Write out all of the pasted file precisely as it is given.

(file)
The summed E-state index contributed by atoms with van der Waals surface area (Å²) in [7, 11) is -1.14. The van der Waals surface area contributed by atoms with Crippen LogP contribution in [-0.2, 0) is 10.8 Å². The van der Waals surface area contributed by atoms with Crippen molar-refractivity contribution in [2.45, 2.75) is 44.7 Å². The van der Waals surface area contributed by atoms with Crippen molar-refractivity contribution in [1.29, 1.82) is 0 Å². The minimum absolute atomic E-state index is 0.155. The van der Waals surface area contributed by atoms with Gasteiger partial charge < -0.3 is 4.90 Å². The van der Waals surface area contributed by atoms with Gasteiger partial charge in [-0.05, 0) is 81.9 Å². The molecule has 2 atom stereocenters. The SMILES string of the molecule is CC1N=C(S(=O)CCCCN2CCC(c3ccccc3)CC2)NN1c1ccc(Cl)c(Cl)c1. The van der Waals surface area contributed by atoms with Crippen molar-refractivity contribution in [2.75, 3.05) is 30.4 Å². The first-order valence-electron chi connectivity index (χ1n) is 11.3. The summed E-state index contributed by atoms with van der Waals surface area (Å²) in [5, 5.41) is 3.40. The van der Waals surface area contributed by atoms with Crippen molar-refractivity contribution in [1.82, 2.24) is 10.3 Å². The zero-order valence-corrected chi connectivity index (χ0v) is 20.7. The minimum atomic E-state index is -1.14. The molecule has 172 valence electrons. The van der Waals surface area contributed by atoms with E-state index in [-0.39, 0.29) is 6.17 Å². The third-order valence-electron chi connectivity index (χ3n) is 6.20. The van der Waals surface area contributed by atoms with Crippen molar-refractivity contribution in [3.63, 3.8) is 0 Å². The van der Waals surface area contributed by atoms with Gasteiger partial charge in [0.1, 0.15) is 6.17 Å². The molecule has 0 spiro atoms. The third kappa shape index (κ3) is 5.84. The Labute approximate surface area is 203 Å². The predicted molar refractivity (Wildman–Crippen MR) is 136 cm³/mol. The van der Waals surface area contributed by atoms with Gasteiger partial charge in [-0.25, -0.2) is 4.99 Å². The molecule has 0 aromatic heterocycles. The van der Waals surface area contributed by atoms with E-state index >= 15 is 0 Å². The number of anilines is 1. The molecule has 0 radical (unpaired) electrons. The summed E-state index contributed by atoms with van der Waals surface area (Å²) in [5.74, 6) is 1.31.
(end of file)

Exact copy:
The summed E-state index contributed by atoms with van der Waals surface area (Å²) in [7, 11) is -1.14. The van der Waals surface area contributed by atoms with Crippen LogP contribution in [-0.2, 0) is 10.8 Å². The van der Waals surface area contributed by atoms with Crippen molar-refractivity contribution in [2.45, 2.75) is 44.7 Å². The van der Waals surface area contributed by atoms with Crippen molar-refractivity contribution in [1.29, 1.82) is 0 Å². The minimum absolute atomic E-state index is 0.155. The van der Waals surface area contributed by atoms with Gasteiger partial charge < -0.3 is 4.90 Å². The van der Waals surface area contributed by atoms with Gasteiger partial charge in [-0.05, 0) is 81.9 Å². The molecule has 2 atom stereocenters. The SMILES string of the molecule is CC1N=C(S(=O)CCCCN2CCC(c3ccccc3)CC2)NN1c1ccc(Cl)c(Cl)c1. The van der Waals surface area contributed by atoms with Crippen molar-refractivity contribution in [2.75, 3.05) is 30.4 Å². The first-order valence-electron chi connectivity index (χ1n) is 11.3. The summed E-state index contributed by atoms with van der Waals surface area (Å²) in [5, 5.41) is 3.40. The van der Waals surface area contributed by atoms with Crippen molar-refractivity contribution in [1.82, 2.24) is 10.3 Å². The zero-order valence-corrected chi connectivity index (χ0v) is 20.7. The minimum atomic E-state index is -1.14. The molecule has 172 valence electrons. The van der Waals surface area contributed by atoms with E-state index in [-0.39, 0.29) is 6.17 Å². The third-order valence-electron chi connectivity index (χ3n) is 6.20. The van der Waals surface area contributed by atoms with Crippen molar-refractivity contribution in [3.63, 3.8) is 0 Å². The van der Waals surface area contributed by atoms with Gasteiger partial charge in [0.1, 0.15) is 6.17 Å². The molecule has 0 spiro atoms. The third kappa shape index (κ3) is 5.84. The Labute approximate surface area is 203 Å². The predicted molar refractivity (Wildman–Crippen MR) is 136 cm³/mol. The van der Waals surface area contributed by atoms with Gasteiger partial charge in [-0.25, -0.2) is 4.99 Å². The molecule has 0 aromatic heterocycles. The van der Waals surface area contributed by atoms with E-state index >= 15 is 0 Å². The number of anilines is 1. The molecule has 0 radical (unpaired) electrons. The summed E-state index contributed by atoms with van der Waals surface area (Å²) in [5.74, 6) is 1.31.